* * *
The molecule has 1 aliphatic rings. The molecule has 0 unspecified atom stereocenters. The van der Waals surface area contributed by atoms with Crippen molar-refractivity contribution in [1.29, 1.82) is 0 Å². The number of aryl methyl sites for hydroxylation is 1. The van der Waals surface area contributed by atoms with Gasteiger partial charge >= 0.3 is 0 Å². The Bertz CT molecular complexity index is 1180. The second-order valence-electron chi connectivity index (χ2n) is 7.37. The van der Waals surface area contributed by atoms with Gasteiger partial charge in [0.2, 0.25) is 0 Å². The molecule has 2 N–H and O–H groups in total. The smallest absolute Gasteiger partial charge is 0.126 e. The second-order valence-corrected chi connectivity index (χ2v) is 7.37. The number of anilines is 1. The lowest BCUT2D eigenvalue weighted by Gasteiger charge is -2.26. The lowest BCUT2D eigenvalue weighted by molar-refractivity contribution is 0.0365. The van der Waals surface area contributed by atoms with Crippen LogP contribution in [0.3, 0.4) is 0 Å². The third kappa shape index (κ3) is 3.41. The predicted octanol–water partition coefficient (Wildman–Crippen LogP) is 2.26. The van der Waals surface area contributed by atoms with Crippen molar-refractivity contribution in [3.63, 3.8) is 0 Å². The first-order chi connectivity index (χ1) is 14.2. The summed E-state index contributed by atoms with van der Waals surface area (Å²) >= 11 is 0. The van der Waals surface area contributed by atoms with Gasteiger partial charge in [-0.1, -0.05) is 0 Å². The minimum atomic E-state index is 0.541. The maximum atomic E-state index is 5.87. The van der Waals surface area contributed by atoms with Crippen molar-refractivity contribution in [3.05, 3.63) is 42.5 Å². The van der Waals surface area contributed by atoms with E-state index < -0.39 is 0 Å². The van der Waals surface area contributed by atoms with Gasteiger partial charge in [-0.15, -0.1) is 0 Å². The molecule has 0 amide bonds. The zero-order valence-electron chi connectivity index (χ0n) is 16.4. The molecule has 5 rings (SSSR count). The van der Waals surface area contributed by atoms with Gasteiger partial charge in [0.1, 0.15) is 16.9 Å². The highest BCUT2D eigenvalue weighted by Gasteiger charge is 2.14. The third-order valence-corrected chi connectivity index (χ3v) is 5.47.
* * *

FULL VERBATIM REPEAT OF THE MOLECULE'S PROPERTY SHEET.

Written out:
The molecule has 1 aliphatic rings. The molecule has 0 unspecified atom stereocenters. The van der Waals surface area contributed by atoms with Crippen molar-refractivity contribution in [1.29, 1.82) is 0 Å². The number of aryl methyl sites for hydroxylation is 1. The van der Waals surface area contributed by atoms with Gasteiger partial charge >= 0.3 is 0 Å². The Bertz CT molecular complexity index is 1180. The second-order valence-electron chi connectivity index (χ2n) is 7.37. The van der Waals surface area contributed by atoms with Gasteiger partial charge in [0.2, 0.25) is 0 Å². The molecule has 2 N–H and O–H groups in total. The smallest absolute Gasteiger partial charge is 0.126 e. The second-order valence-corrected chi connectivity index (χ2v) is 7.37. The number of anilines is 1. The lowest BCUT2D eigenvalue weighted by Gasteiger charge is -2.26. The lowest BCUT2D eigenvalue weighted by molar-refractivity contribution is 0.0365. The van der Waals surface area contributed by atoms with Crippen LogP contribution in [0.3, 0.4) is 0 Å². The third kappa shape index (κ3) is 3.41. The predicted octanol–water partition coefficient (Wildman–Crippen LogP) is 2.26. The van der Waals surface area contributed by atoms with Crippen molar-refractivity contribution in [3.63, 3.8) is 0 Å². The first-order chi connectivity index (χ1) is 14.2. The summed E-state index contributed by atoms with van der Waals surface area (Å²) >= 11 is 0. The van der Waals surface area contributed by atoms with Gasteiger partial charge in [-0.1, -0.05) is 0 Å². The minimum atomic E-state index is 0.541. The maximum atomic E-state index is 5.87. The van der Waals surface area contributed by atoms with Crippen molar-refractivity contribution in [3.05, 3.63) is 42.5 Å². The van der Waals surface area contributed by atoms with E-state index < -0.39 is 0 Å². The van der Waals surface area contributed by atoms with Gasteiger partial charge in [-0.15, -0.1) is 0 Å². The molecule has 0 amide bonds. The zero-order valence-electron chi connectivity index (χ0n) is 16.4. The molecule has 5 rings (SSSR count). The van der Waals surface area contributed by atoms with Gasteiger partial charge in [0.1, 0.15) is 16.9 Å². The highest BCUT2D eigenvalue weighted by Gasteiger charge is 2.14. The third-order valence-corrected chi connectivity index (χ3v) is 5.47.